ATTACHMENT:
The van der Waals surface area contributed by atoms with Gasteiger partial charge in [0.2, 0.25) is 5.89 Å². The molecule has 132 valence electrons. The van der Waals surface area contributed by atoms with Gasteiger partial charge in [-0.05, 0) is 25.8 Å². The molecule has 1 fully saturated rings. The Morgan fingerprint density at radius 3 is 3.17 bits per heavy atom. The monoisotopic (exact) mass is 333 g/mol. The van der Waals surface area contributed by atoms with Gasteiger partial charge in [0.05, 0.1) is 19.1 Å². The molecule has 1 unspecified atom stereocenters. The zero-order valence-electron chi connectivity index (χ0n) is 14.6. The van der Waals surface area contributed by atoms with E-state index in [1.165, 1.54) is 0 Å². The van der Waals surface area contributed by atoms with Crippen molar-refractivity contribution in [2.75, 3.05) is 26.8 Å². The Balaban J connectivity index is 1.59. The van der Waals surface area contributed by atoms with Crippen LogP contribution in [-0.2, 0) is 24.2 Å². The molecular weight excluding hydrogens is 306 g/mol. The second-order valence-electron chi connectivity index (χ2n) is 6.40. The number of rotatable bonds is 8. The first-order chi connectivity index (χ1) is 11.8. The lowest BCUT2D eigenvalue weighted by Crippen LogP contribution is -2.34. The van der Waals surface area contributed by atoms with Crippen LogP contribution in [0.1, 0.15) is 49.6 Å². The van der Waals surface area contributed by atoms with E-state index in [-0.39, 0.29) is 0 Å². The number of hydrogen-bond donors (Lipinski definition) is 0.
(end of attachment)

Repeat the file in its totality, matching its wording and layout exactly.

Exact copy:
The van der Waals surface area contributed by atoms with Gasteiger partial charge in [0.2, 0.25) is 5.89 Å². The molecule has 132 valence electrons. The van der Waals surface area contributed by atoms with Gasteiger partial charge in [-0.05, 0) is 25.8 Å². The molecule has 1 fully saturated rings. The Morgan fingerprint density at radius 3 is 3.17 bits per heavy atom. The monoisotopic (exact) mass is 333 g/mol. The van der Waals surface area contributed by atoms with Gasteiger partial charge in [0.05, 0.1) is 19.1 Å². The molecule has 1 unspecified atom stereocenters. The zero-order valence-electron chi connectivity index (χ0n) is 14.6. The van der Waals surface area contributed by atoms with E-state index in [1.165, 1.54) is 0 Å². The van der Waals surface area contributed by atoms with Crippen molar-refractivity contribution in [2.75, 3.05) is 26.8 Å². The Balaban J connectivity index is 1.59. The van der Waals surface area contributed by atoms with Crippen LogP contribution in [-0.2, 0) is 24.2 Å². The molecular weight excluding hydrogens is 306 g/mol. The second-order valence-electron chi connectivity index (χ2n) is 6.40. The number of rotatable bonds is 8. The first-order chi connectivity index (χ1) is 11.8. The lowest BCUT2D eigenvalue weighted by Crippen LogP contribution is -2.34. The van der Waals surface area contributed by atoms with Crippen LogP contribution in [0.1, 0.15) is 49.6 Å². The van der Waals surface area contributed by atoms with E-state index in [-0.39, 0.29) is 0 Å². The number of hydrogen-bond donors (Lipinski definition) is 0.